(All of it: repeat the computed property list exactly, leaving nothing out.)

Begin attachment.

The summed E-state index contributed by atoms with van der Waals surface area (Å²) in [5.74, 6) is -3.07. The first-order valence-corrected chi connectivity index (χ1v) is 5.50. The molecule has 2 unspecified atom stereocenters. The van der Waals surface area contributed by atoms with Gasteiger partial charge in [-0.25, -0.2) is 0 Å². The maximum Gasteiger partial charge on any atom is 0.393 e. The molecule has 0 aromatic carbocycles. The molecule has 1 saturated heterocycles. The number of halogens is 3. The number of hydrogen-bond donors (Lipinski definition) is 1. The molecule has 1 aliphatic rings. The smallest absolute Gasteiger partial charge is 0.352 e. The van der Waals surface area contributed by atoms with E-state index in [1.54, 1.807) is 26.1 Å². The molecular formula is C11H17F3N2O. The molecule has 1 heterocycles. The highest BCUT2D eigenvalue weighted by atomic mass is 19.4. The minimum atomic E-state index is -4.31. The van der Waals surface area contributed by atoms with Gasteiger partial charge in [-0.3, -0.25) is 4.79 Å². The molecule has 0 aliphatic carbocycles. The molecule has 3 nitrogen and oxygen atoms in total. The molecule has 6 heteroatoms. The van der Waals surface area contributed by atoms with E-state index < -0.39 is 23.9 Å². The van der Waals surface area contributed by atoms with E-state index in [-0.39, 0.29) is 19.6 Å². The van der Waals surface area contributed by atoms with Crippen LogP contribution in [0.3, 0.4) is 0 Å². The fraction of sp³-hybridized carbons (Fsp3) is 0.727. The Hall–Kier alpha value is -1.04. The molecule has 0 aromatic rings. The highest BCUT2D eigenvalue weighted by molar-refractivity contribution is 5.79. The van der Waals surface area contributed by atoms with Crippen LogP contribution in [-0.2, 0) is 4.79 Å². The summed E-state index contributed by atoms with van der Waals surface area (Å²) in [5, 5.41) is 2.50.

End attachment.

The summed E-state index contributed by atoms with van der Waals surface area (Å²) in [5.74, 6) is -3.07. The first-order valence-corrected chi connectivity index (χ1v) is 5.50. The molecule has 2 unspecified atom stereocenters. The van der Waals surface area contributed by atoms with Gasteiger partial charge in [-0.25, -0.2) is 0 Å². The maximum Gasteiger partial charge on any atom is 0.393 e. The molecule has 0 aromatic carbocycles. The molecule has 1 saturated heterocycles. The number of halogens is 3. The number of hydrogen-bond donors (Lipinski definition) is 1. The molecule has 1 aliphatic rings. The smallest absolute Gasteiger partial charge is 0.352 e. The van der Waals surface area contributed by atoms with E-state index in [1.54, 1.807) is 26.1 Å². The molecular formula is C11H17F3N2O. The molecule has 1 heterocycles. The highest BCUT2D eigenvalue weighted by atomic mass is 19.4. The minimum atomic E-state index is -4.31. The van der Waals surface area contributed by atoms with Gasteiger partial charge in [-0.3, -0.25) is 4.79 Å². The molecule has 0 aliphatic carbocycles. The molecule has 3 nitrogen and oxygen atoms in total. The molecule has 6 heteroatoms. The van der Waals surface area contributed by atoms with E-state index < -0.39 is 23.9 Å². The van der Waals surface area contributed by atoms with E-state index in [-0.39, 0.29) is 19.6 Å². The van der Waals surface area contributed by atoms with Crippen LogP contribution in [0.3, 0.4) is 0 Å². The fraction of sp³-hybridized carbons (Fsp3) is 0.727. The Hall–Kier alpha value is -1.04. The molecule has 0 aromatic rings. The highest BCUT2D eigenvalue weighted by molar-refractivity contribution is 5.79. The van der Waals surface area contributed by atoms with Crippen LogP contribution in [-0.2, 0) is 4.79 Å². The summed E-state index contributed by atoms with van der Waals surface area (Å²) in [5, 5.41) is 2.50.